Perseverance. It is a word, a feeling, an action that is pressed into the hearts of staff members across this state who work with people with disabilities.
The stories are diverse and numerous—Community Support Providers who have partnered with the people they serve and their families to find housing, the right job, mental health services, volunteer work in their communities, and most importantly, a place to call home.
There are too many stories to tell, too many faces to name, but here’s another one: Percell “Rob” Black Bull, a person served by Community Connections, Inc. in Winner, South Dakota. It was during six years of hurdles, frustrations, and victories that staff worked to help Rob rediscover a love of work at a place of employment right for him.
It started when Rob moved to Winner in 2011 and moved out of the South Dakota Developmental Center. “Rob was—and is to this day—one of the kindest, gentlest souls I’ve ever met,” says Melony Bertram, Community Connections Inc. executive director. And yet, he faced obstacles, every single day.
Cost of living
South Dakotans with disabilities relying on social security for income spend on average 78% of their income to rent a one bedroom apartment.
*According to the 2017 study titled "Priced Out - The Housing Crisis for People With Disabilities" done by the Center For Citizens with Disabilities and Technical Assistance Collaborative.
Originally from the Rosebud Reservation, Rob struggled to live independently and find employment. He also faced battles with mental health concerns and substance abuse. He slept too much, was not interested in activities, had few friends and hardly ever left his home. But one day, he mentioned to CCI staff that he wanted to work again, possibly landscaping as he had done in the past. Chandra Day, a CCI employment specialist, listened to his dreams and wanted to help him forge a path toward self-sufficiency.
It took several stops and starts, including several jobs that weren’t the right fit. They eventually landed on Grossenburg Implement, a local shop looking for janitorial staff. Chandra worked with Vocational Rehabilitation to secure a trial position. This time, it stuck, and Rob was eventually offered a part-time position. He is now in charge of the janitorial duties for the entire shop area and the new offices. He runs the sweeper, mops, oil recycling, cleans the bathrooms, and takes out the trash.
‘That’s what we do’
That was four years ago, and Rob is at the same job. He’s proud of his work. He has friends, he’s a valued employee and he shares an apartment with a roommate.
His story underscores the importance of organizations like Community Connections, and more importantly, being able to hire people who will go the extra distance, says Melony. “Rob’s career is one of the most important pieces in his life at this time,” she says. “He feels part of his community—and of our community. He’s built natural supports, his confidence has greatly increased and he’s really on a good path. As we all do, Rob has struggles in daily life and we continue to support those struggles, whatever they may be. That’s what we do.”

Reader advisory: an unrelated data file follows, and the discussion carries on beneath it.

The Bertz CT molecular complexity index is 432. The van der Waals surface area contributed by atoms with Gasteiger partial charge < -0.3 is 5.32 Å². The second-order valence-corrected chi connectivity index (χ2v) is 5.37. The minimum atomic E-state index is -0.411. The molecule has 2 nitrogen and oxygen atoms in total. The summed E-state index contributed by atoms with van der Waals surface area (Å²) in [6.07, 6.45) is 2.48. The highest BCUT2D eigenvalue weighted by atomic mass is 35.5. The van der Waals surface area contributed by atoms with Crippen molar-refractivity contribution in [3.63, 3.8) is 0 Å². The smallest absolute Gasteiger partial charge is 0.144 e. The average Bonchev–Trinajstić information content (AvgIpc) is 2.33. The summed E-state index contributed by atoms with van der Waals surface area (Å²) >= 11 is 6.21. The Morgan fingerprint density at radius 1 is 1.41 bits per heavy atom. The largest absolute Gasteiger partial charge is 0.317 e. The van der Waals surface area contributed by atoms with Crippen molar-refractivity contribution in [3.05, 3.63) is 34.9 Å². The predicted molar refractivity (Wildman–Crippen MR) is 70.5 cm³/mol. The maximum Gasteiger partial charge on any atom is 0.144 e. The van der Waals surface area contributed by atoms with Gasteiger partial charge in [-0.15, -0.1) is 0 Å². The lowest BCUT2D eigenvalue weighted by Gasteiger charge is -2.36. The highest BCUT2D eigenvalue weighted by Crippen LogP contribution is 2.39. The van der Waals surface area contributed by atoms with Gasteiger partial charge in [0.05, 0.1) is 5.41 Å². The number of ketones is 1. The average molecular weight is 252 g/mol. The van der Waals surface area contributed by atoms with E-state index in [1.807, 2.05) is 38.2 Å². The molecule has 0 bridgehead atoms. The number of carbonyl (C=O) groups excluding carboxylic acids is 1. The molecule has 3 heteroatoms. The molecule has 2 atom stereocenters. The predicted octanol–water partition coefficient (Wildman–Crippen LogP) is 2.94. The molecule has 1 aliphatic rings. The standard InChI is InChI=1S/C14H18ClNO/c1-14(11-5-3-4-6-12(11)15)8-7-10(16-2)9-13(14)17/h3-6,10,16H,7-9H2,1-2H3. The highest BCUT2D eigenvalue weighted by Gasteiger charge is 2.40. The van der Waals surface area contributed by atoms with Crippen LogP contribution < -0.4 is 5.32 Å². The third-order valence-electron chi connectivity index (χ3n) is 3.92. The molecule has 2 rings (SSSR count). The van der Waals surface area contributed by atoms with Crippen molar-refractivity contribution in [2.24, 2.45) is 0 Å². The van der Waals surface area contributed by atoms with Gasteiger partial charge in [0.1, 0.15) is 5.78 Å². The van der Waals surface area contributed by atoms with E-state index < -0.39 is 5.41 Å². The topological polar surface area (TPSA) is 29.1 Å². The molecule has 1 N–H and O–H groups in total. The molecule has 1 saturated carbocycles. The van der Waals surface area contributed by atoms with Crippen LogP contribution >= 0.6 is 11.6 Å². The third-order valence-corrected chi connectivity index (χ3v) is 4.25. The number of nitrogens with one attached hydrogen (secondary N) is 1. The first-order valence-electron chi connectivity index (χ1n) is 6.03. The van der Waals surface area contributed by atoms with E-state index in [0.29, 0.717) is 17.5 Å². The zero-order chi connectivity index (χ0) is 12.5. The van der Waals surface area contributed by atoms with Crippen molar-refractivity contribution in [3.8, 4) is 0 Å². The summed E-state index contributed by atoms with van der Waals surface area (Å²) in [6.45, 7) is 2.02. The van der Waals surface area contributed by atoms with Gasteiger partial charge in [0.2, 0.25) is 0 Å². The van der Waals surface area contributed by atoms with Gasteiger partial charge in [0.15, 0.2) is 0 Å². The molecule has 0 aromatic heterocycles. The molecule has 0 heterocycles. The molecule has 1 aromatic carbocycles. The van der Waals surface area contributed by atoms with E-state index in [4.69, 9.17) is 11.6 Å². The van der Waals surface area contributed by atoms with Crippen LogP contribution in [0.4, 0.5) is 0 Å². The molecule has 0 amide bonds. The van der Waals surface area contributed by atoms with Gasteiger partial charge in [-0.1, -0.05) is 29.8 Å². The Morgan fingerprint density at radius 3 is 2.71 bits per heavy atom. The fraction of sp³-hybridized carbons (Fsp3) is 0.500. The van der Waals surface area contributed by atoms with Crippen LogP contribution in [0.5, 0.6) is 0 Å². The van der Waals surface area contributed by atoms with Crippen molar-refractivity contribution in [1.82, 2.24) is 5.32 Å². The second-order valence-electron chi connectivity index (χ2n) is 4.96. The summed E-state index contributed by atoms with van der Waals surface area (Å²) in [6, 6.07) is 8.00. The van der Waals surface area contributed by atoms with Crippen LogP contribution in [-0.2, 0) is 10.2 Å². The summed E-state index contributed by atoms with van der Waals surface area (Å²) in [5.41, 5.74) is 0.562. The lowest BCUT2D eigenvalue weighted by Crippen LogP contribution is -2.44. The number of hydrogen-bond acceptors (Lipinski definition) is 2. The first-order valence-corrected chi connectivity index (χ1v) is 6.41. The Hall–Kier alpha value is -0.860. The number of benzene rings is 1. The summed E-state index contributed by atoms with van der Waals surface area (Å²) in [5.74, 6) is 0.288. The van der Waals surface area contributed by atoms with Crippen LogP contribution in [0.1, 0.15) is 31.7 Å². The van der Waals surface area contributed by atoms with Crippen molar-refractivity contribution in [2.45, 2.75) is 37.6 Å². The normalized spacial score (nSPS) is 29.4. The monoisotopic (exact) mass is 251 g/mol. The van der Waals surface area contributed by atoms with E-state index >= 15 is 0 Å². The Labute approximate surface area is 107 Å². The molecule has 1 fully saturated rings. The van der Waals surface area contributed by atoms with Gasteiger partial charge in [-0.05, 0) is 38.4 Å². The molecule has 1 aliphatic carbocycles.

Rob’s life is also a vivid example of the need for more affordable housing for people with disabilities. Though Rob found work he enjoyed and was able to save for half a year to be able to move into an apartment by himself, it was difficult to find a place when the time came.
Supporting the general funding needs of organizations like CCI needs to remain a priority for communities, Melony says. If a person they serve is able to find a place to live, and they require comprehensive services and staffing, it has a trickle-down effect on the organization.
There is a shortage of 1,459 units just in Rapid City that have rent of $500 or less per month, an amount that people with developmental disabilities almost always have to stay far under to pay rent with and still have money left for utilities, food, clothing and recreation expenses.
*2018 Black Hills Knowledge Network Study
“When someone wants to move and we are actually able to find an affordable location, it doesn’t just impact one person,” she says. “With our workforce crisis, low wages and turnover it makes it almost impossible to assist one person to move.”
It’s a prime example, she says, of the deep cost of inadequate funding. “It not only affects what we pay our employees but how it also negatively affects the general operations of our agency,” she says.
CCI is just one of multiple agencies across the state that rely on the resources and support of local communities, as well as state funding. Located in Winner, South Dakota, they currently meet the needs of more than 50 people with disabilities, including providing housing, work opportunities, and volunteer opportunities. Opened in 1975 as the South Central Adjustment Training Center, the agency first served eight individuals from the Redfield Developmental Center a year later. At the time, the organization included 13 staff members and provided just two living options, both of which were group homes.
In 2000, they became Community Connections, Inc. with a staff of 65. Their community living options have expanded to six, with only one a group home. Their work centers on community-based jobs with more options for employment.
Assistant Director Kathy Scott says it’s fulfilling to witness someone like Rob experience success with the right resources, tools and people who care. “Rob was without a home, a job, and support,” she says.